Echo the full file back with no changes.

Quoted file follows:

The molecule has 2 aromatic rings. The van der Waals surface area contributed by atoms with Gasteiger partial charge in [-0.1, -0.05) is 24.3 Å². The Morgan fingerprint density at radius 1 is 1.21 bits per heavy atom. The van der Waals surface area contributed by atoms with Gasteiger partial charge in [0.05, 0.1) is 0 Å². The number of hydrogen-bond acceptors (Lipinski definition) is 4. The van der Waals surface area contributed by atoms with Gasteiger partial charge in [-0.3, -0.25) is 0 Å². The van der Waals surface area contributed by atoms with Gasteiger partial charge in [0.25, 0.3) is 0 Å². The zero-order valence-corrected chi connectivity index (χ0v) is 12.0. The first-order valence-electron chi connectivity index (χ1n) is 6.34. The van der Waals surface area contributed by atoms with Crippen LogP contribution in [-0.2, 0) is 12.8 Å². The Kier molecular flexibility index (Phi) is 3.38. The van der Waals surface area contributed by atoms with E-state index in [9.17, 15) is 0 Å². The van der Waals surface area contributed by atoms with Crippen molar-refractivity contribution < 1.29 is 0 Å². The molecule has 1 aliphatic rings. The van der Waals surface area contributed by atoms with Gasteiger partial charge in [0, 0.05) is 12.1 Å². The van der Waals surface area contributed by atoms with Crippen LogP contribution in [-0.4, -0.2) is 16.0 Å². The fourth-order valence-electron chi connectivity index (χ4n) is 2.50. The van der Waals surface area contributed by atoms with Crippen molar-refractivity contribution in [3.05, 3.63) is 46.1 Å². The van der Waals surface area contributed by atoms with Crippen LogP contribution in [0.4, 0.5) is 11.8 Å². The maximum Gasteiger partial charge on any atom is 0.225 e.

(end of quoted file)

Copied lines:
The molecule has 2 aromatic rings. The van der Waals surface area contributed by atoms with Gasteiger partial charge in [-0.1, -0.05) is 24.3 Å². The Morgan fingerprint density at radius 1 is 1.21 bits per heavy atom. The van der Waals surface area contributed by atoms with Gasteiger partial charge in [0.05, 0.1) is 0 Å². The number of hydrogen-bond acceptors (Lipinski definition) is 4. The van der Waals surface area contributed by atoms with Gasteiger partial charge in [-0.3, -0.25) is 0 Å². The van der Waals surface area contributed by atoms with Gasteiger partial charge in [0.25, 0.3) is 0 Å². The zero-order valence-corrected chi connectivity index (χ0v) is 12.0. The first-order valence-electron chi connectivity index (χ1n) is 6.34. The van der Waals surface area contributed by atoms with Crippen LogP contribution in [-0.2, 0) is 12.8 Å². The Kier molecular flexibility index (Phi) is 3.38. The van der Waals surface area contributed by atoms with E-state index in [9.17, 15) is 0 Å². The van der Waals surface area contributed by atoms with Crippen molar-refractivity contribution < 1.29 is 0 Å². The molecule has 1 aliphatic rings. The van der Waals surface area contributed by atoms with Gasteiger partial charge in [0, 0.05) is 12.1 Å². The van der Waals surface area contributed by atoms with Crippen LogP contribution in [-0.4, -0.2) is 16.0 Å². The fourth-order valence-electron chi connectivity index (χ4n) is 2.50. The van der Waals surface area contributed by atoms with Crippen molar-refractivity contribution in [3.05, 3.63) is 46.1 Å². The van der Waals surface area contributed by atoms with Crippen LogP contribution in [0.4, 0.5) is 11.8 Å². The maximum Gasteiger partial charge on any atom is 0.225 e.